Belonging to the early thirteenth century, Hadewijch brings us a spiritual message of extraordinary power. She was endowed in no less degree than st. teresa of avila with the gifts of visionary mysticism and literary genius. She felt herself strongly a woman as can be ssen from her choosing to join the womens movement of her day, that of the beguines, who dedicated themselves to a life of true spirituality without taking the veil.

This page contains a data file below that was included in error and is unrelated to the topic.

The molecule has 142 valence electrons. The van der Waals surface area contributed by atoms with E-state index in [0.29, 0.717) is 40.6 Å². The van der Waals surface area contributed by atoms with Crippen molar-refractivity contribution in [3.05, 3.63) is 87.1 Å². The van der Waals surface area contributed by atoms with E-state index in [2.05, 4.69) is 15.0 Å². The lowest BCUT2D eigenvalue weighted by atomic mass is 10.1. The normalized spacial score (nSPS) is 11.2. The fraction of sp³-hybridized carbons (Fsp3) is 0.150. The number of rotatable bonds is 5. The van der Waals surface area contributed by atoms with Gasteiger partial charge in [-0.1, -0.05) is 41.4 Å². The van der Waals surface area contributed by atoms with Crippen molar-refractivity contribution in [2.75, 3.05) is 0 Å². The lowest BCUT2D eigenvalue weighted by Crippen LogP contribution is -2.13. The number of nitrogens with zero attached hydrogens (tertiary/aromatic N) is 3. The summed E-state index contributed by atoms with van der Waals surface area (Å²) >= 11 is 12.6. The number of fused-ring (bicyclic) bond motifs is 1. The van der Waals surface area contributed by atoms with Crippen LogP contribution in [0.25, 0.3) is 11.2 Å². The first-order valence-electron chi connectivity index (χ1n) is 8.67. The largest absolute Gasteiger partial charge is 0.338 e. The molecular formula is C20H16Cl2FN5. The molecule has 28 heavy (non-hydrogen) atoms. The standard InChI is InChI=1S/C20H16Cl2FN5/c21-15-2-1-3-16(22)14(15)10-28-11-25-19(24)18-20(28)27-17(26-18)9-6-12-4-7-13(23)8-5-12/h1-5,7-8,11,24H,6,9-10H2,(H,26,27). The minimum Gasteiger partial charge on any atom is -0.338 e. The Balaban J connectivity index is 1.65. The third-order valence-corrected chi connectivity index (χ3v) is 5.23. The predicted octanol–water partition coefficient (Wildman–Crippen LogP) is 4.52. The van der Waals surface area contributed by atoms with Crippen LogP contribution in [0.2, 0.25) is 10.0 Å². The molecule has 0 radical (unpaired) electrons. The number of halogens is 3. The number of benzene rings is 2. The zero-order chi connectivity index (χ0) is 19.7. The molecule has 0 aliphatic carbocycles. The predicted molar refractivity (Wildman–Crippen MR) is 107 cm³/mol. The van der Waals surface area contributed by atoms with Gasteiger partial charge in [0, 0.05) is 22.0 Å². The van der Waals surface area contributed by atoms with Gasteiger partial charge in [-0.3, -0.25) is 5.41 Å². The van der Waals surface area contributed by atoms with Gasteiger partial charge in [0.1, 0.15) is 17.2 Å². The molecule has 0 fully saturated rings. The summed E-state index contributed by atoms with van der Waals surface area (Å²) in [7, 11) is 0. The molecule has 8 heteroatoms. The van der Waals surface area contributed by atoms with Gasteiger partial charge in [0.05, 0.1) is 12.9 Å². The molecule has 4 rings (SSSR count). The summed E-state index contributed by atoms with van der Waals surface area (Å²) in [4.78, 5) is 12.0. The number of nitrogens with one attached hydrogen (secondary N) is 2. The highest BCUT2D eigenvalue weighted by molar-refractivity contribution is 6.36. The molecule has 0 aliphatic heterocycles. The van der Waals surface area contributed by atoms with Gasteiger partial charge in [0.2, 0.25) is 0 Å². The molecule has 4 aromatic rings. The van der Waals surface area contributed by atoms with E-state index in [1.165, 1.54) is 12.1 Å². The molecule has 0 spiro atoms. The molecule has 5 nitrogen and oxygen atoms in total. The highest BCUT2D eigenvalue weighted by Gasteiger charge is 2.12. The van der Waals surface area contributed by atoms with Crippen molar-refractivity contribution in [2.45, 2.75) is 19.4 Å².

Hadewijch understood that she was called to communicate to others the profound knowledge of the things of God granted to her in her mystical life. She directed her apostolate to some younger Beguines, and nearly all her writing, both prose and poetry, were intended for them. She mentions other spiritual friends, some in distant countries. Her experiences and her message, however, remained hidden; she attained to no celebrity among her contemporaries. The way of immediate fame was for other women mystics. St. Hildegard, the visionary and writer, enjoyed high reputation throughout Europe and corresponded with the Pope, St. Bernard of Clairvaux, and crowned heads. Jadewijch's contemporary St. Lutgard was widely know for her visions of the Sacret Heart, which won her the friendship of persons like the Master General of the Dominican Order and Duchess Marie Brabant, and after her death made her tomb a place of pilgrimage. Where Hadewijch was buried, however, no one knows, and her writings, after passing through the hands of John of Ruusbroec and his circle, were lost to sight until the late nineteenth century.
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